19 July 13 | Chad W. Post | Comments

Earlier this week, the nine nominees for the Neustadt International Prize were announced. Before listing all nine of them, here’s a bit about the prize itself:

The Neustadt Prize is the most prestigious international literary award given in the United States, often cited as “the American Nobel,” and is chosen solely on the basis of literary merit. [. . .] In the next stage of the award process, jury members will convene at Oklahoma University in October for deliberations. The jury will then vote on the shortlist of nominees to select the winner of the prize, who will be announced on Nov. 1 during the Neustadt Festival of International Literature and Culture. The laureate will receive $50,000, a replica of an eagle feather cast in silver, and a certificate of recognition at a ceremony at OU in fall 2014.

Silver Eagle Feather!

One of the cool things about this nomination announcement is that they included a “representative work” from each of the finalists, so if you want to read something by any/all of these authors you’ll know where to start. You can read more about each of the authors here, but for now, here are the authors, their country of origin, and the representative work:

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Colorless Tsukuru and His Years of Pilgrimage
Colorless Tsukuru and His Years of Pilgrimage by Haruki Murakami
Reviewed by Will Eells

Floating around the internet amid the hoopla of a new Haruki Murakami release, you may have come across a certain Murakami Bingo courtesy of Grant Snider. It is exactly what it sounds like, and it’s funny because it’s true,. . .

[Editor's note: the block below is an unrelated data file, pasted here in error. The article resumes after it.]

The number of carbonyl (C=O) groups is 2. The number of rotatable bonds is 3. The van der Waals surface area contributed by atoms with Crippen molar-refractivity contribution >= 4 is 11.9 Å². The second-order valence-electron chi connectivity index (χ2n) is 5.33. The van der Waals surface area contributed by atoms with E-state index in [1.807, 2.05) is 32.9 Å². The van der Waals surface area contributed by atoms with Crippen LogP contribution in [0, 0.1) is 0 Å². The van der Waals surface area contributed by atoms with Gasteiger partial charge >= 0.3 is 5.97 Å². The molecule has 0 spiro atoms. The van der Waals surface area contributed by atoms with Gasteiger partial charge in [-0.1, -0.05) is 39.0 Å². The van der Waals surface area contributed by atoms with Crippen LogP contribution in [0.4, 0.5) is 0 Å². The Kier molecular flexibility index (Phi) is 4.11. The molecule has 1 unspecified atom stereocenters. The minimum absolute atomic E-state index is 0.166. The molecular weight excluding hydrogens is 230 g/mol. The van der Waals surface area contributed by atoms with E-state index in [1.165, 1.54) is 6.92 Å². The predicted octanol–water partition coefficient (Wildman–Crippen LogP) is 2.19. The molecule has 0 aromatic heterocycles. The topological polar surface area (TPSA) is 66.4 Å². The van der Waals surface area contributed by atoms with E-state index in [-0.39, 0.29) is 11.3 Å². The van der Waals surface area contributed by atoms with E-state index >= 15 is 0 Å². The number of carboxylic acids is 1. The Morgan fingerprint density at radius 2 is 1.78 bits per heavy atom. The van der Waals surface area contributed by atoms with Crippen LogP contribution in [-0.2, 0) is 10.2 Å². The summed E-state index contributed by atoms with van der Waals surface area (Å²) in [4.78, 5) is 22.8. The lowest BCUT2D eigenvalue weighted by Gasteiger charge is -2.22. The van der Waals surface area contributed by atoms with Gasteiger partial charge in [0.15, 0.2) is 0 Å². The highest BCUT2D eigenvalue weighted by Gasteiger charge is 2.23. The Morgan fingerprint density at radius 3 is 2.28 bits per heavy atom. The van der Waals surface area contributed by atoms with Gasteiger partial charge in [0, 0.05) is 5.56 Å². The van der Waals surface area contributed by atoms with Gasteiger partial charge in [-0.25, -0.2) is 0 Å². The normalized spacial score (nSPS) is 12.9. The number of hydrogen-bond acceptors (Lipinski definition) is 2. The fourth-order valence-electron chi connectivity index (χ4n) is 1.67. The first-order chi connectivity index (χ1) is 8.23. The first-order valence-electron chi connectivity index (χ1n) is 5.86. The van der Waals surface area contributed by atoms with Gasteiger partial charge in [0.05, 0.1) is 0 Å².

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The Matiushin Case
The Matiushin Case by Oleg Pavlov
Reviewed by Brandy Harrison

The publisher’s blurb for Oleg Pavlov’s The Matiushin Case promises the prospective reader “a Crime and Punishment for today,” the sort of comparison that is almost always guaranteed to do a disservice to both the legendary dead and the ambitious. . .

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Fear: A Novel of World War I
Fear: A Novel of World War I by Gabriel Chevallier
Reviewed by Paul Doyle

One hundred years have passed since the start of World War I and it is difficult to believe that there are still novels, considered classics in their own countries, that have never been published in English. Perhaps it was the. . .

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Little Grey Lies
Little Grey Lies by Hédi Kaddour
Reviewed by P. T. Smith

In the London of Hédi Kaddour’s Little Grey Lies, translated by Teresa Lavender Fagan, peace has settled, but the tensions, fears, and anger of the Great War remain, even if tucked away behind stories and lies. Directly ahead, as those. . .

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Autobiography of a Corpse
Autobiography of a Corpse by Sigizmund Krzhizhanovsky
Reviewed by Simon Collinson

One of the greatest services—or disservices, depending on your viewpoint—Bertrand Russell ever performed for popular philosophy was humanizing its biggest thinkers in his History. No longer were they Platonic ideals, the clean-shaven exemplars of the kind of homely truisms that. . .

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A Musical Hell
A Musical Hell by Alejandra Pizarnik
Reviewed by Vincent Francone

The best way to review Alejandra Pizarnik’s slim collection, A Musical Hell, published by New Directions as part of their Poetry Pamphlet series, is to begin by stating that it is poetry with a capital P: serious, dense, and, some. . .

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Astragal
Astragal by Albertine Sarrazin
Reviewed by Tiffany Nichols

Upon completing Albertine Sarrazin’s Astragal I was left to wonder why it ever fell from print. Aside from the location, Astragal could pass as the great American novel. Its edginess and rawness capture the angst and desires we all had. . .

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